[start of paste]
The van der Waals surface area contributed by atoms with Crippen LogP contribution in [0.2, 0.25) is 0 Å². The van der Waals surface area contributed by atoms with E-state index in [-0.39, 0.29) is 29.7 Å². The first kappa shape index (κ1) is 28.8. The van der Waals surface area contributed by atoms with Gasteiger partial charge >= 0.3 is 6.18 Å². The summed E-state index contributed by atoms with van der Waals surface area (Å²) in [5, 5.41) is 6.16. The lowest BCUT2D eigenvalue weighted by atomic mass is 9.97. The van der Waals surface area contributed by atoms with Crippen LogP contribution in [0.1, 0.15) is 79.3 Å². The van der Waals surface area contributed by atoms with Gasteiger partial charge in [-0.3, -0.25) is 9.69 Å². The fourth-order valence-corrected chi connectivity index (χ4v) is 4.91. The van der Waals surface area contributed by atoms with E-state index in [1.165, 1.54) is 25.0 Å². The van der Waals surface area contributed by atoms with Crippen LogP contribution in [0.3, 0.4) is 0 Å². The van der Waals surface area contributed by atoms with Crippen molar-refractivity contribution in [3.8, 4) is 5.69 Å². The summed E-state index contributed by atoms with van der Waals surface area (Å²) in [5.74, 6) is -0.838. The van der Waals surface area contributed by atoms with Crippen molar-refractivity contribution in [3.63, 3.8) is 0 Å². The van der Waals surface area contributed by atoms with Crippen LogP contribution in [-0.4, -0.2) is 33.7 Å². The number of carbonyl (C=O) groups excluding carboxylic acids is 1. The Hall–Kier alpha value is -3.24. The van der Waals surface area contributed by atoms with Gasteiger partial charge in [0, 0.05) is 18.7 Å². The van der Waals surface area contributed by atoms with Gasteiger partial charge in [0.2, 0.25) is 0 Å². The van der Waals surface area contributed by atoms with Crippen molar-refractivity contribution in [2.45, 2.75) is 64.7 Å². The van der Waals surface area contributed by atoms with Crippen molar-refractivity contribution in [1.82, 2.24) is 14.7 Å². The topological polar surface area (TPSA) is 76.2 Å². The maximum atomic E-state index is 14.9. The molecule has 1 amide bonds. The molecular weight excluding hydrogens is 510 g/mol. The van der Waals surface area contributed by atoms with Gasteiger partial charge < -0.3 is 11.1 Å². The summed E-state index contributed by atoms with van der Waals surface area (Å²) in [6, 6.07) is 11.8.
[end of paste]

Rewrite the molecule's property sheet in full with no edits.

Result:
The van der Waals surface area contributed by atoms with Crippen LogP contribution in [0.2, 0.25) is 0 Å². The van der Waals surface area contributed by atoms with E-state index in [-0.39, 0.29) is 29.7 Å². The first kappa shape index (κ1) is 28.8. The van der Waals surface area contributed by atoms with Gasteiger partial charge >= 0.3 is 6.18 Å². The summed E-state index contributed by atoms with van der Waals surface area (Å²) in [5, 5.41) is 6.16. The lowest BCUT2D eigenvalue weighted by atomic mass is 9.97. The van der Waals surface area contributed by atoms with Crippen LogP contribution in [0.1, 0.15) is 79.3 Å². The van der Waals surface area contributed by atoms with Gasteiger partial charge in [-0.3, -0.25) is 9.69 Å². The fourth-order valence-corrected chi connectivity index (χ4v) is 4.91. The van der Waals surface area contributed by atoms with E-state index in [1.165, 1.54) is 25.0 Å². The van der Waals surface area contributed by atoms with Crippen LogP contribution in [0.3, 0.4) is 0 Å². The van der Waals surface area contributed by atoms with Crippen molar-refractivity contribution in [3.8, 4) is 5.69 Å². The summed E-state index contributed by atoms with van der Waals surface area (Å²) in [5.74, 6) is -0.838. The van der Waals surface area contributed by atoms with Crippen molar-refractivity contribution in [3.63, 3.8) is 0 Å². The van der Waals surface area contributed by atoms with Crippen LogP contribution in [-0.4, -0.2) is 33.7 Å². The number of carbonyl (C=O) groups excluding carboxylic acids is 1. The Hall–Kier alpha value is -3.24. The van der Waals surface area contributed by atoms with Gasteiger partial charge in [0, 0.05) is 18.7 Å². The van der Waals surface area contributed by atoms with Gasteiger partial charge in [0.2, 0.25) is 0 Å². The van der Waals surface area contributed by atoms with Crippen molar-refractivity contribution in [2.45, 2.75) is 64.7 Å². The van der Waals surface area contributed by atoms with Crippen molar-refractivity contribution in [1.82, 2.24) is 14.7 Å². The topological polar surface area (TPSA) is 76.2 Å². The maximum atomic E-state index is 14.9. The molecule has 1 amide bonds. The molecular weight excluding hydrogens is 510 g/mol. The van der Waals surface area contributed by atoms with Gasteiger partial charge < -0.3 is 11.1 Å². The summed E-state index contributed by atoms with van der Waals surface area (Å²) in [6, 6.07) is 11.8.